History of the Rail Corridor
2017 marks an important year in the history of the Low Grade corridor. It will mark 10 years since the tracks were removed, 140 years since the completion of the Brookville and Climax Tunnels and hopefully the reopening after completed renovation of the Climax Tunnel.
The last train ran on the corridor through New Bethlehem on November 5, 2007, as it pulled up tracks and ties, and shortly thereafter completed the last journey through to Brookville. Use of the Sligo Spur had been discontinued earlier. The corridor was purchased by the Allegheny Valley Land Trust from the Pittsburg & Shawmut Railroad, LLC, Buffalo and Pittsburgh Railroad, Inc. and Shannon Transport Inc. in June 2010.
The corridor was known most recently as the Mountain Laurel Railroad low grade corridor. The corridor was originally developed by the Allegheny Valley Rail Road to connect to Driftwood. Grading began in 1872 and was completed in March 1873. According to the 1887 A.J. Davis History of Clarion County, the Sligo Branch, at first called the Clarion County Railroad, was built in 1873-1874, to reach the rich ore beds in the vicinity of Rimersburg and Sligo. For more history visit www.shawmutline.com.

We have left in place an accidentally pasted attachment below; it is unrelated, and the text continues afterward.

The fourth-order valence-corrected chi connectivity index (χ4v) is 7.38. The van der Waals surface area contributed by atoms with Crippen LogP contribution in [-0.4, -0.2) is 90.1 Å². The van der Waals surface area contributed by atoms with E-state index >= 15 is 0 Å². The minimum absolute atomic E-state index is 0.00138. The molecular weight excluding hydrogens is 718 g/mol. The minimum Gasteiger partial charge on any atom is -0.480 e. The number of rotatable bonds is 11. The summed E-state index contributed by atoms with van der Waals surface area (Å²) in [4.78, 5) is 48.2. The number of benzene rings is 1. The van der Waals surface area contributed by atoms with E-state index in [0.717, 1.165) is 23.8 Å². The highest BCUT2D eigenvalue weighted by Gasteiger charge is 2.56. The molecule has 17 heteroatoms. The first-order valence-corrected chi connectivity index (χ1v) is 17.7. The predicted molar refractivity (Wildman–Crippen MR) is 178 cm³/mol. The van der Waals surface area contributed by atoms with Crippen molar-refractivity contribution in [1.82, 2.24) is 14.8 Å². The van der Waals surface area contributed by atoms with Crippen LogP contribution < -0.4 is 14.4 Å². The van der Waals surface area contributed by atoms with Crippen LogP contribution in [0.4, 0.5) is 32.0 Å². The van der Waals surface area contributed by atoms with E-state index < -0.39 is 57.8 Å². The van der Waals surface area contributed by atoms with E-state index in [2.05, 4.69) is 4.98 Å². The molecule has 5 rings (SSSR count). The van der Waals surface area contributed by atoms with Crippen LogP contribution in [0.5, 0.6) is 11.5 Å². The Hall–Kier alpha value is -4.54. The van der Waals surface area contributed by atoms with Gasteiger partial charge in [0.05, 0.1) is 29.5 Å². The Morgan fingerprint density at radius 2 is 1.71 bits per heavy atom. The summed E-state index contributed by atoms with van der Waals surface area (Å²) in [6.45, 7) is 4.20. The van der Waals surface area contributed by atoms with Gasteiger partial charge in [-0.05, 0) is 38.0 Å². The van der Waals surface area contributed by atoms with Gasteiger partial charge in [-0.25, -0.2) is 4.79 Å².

The low grade was built to service the many oil wells, coal mines, lumber and other industries in the area as well as passenger trains to and from Pittsburgh and other cities. Remnants of some of those industries remain along the corridor, including the St. Charles Brick plant, coke ovens near New Bethlehem, and the chimney of the Hawthorn Pottery Company at the United Valley Soccer Fields in Hawthorn. RVTA has installed some and hopes to install more historic markers at these locations and where rail stations, tipples and other points of historic interest existed.